Torres del Paine, Chile
Torres del Paine, Chile
Often touted as the eighth wonder of the world, Chile’s Torres del Paine—which translates to ‘Towers of Blue’ in Spanish and Tehuelche—truly lives up to its name. (Photo: Houda Chaloun/EyeEm/Getty)

The 30 Best National Parks in the World

The parks on this list span six continents and tens of millions of acres, offering excellent fodder for any nature-addicted international traveler looking to jump-start their wanderlust

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Though the U.S. often gets all the credit for inventing the national parks idea, there are a wealth of countries that, since Yellowstone was instated as the first national park in 1872, have taken the notion and run with it. The result? Protections over vast natural empires of electric-blue glacial lakes, galloping wildebeest, colorful eroded badlands, and craggy, snow-capped peaks worldwide.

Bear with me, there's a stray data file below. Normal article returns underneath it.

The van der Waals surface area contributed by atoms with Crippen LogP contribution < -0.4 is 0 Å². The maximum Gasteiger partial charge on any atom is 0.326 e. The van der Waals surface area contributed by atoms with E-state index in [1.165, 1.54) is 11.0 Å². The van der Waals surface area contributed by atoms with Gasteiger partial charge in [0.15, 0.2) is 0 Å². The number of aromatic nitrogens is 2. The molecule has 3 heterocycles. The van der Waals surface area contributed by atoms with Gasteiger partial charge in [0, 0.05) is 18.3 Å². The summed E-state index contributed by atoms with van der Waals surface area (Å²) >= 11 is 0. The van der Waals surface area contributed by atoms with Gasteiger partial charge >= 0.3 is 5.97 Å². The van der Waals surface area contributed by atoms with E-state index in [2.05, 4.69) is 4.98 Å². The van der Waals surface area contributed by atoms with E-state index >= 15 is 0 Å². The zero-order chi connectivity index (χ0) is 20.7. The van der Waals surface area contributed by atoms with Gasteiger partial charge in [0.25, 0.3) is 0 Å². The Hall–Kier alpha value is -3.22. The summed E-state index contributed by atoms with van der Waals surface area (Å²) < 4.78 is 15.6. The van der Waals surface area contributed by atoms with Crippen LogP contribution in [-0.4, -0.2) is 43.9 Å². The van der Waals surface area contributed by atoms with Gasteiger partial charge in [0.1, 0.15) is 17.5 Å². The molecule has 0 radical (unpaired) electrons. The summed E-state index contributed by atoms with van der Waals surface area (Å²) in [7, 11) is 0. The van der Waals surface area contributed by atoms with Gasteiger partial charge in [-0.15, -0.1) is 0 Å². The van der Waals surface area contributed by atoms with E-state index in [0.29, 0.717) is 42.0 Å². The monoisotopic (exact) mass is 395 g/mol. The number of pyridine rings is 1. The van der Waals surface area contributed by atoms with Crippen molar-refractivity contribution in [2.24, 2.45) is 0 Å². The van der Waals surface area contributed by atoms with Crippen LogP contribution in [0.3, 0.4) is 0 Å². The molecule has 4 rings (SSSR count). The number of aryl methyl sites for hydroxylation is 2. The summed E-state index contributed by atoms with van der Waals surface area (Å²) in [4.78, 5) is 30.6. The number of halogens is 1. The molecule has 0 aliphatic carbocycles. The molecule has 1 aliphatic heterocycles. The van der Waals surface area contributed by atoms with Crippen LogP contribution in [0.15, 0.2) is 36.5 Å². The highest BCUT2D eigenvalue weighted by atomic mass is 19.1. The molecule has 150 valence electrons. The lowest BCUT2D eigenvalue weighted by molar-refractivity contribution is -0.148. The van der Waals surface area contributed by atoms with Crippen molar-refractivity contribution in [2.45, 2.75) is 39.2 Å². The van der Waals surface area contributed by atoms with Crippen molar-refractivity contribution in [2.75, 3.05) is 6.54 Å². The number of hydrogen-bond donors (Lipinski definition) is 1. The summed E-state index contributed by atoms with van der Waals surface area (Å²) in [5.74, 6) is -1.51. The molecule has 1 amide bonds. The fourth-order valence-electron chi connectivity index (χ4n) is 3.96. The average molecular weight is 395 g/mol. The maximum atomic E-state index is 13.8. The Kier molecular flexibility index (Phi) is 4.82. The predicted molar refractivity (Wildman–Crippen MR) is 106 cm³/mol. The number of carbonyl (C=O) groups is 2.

The parks on this list span six continents and tens of millions of acres, offering excellent fodder for any nature-addicted traveler looking to jump-start their wanderlust and plan the next adventure. From Costa Rica to Croatia, we’ve uncovered the very best.


Kruger National Park, South Africa (Photo: Mario Moreno/Getty)

Kruger National Park, South Africa

Perhaps the most iconic safari park in the world, Kruger is a bastion for animal lovers dreaming of an up-close look at Africa’s famous wildlife. The park’s immense boundary stretches for nearly 2 million hectares—larger than the state of Connecticut—and once inside, visitors can embark on guided night safaris, speed along on game drives, enjoy walking tours through the bush, or stay at Ngala Tented Camp (from $952 per person per night) on the Timbavati River.

Mana Pools, Zimbabwe

When the rainy season dumps a deluge along the fragile plains bordering Zimbabwe’s Zambezi River (typically December through March), a series of seasonal lakes form and then slowly evaporate under the hot sun, turning the remaining pools into excellent grounds for wildlife viewing. Under the shade of fig, acacia, and baobab trees, travelers to this Unesco World Heritage Site have the opportunity to spot many of Africa’s “big five”—lions, leopards, elephants, and Cape buffalo—in addition to zebras, cheetahs, and more than 450 species of nesting and migratory birds.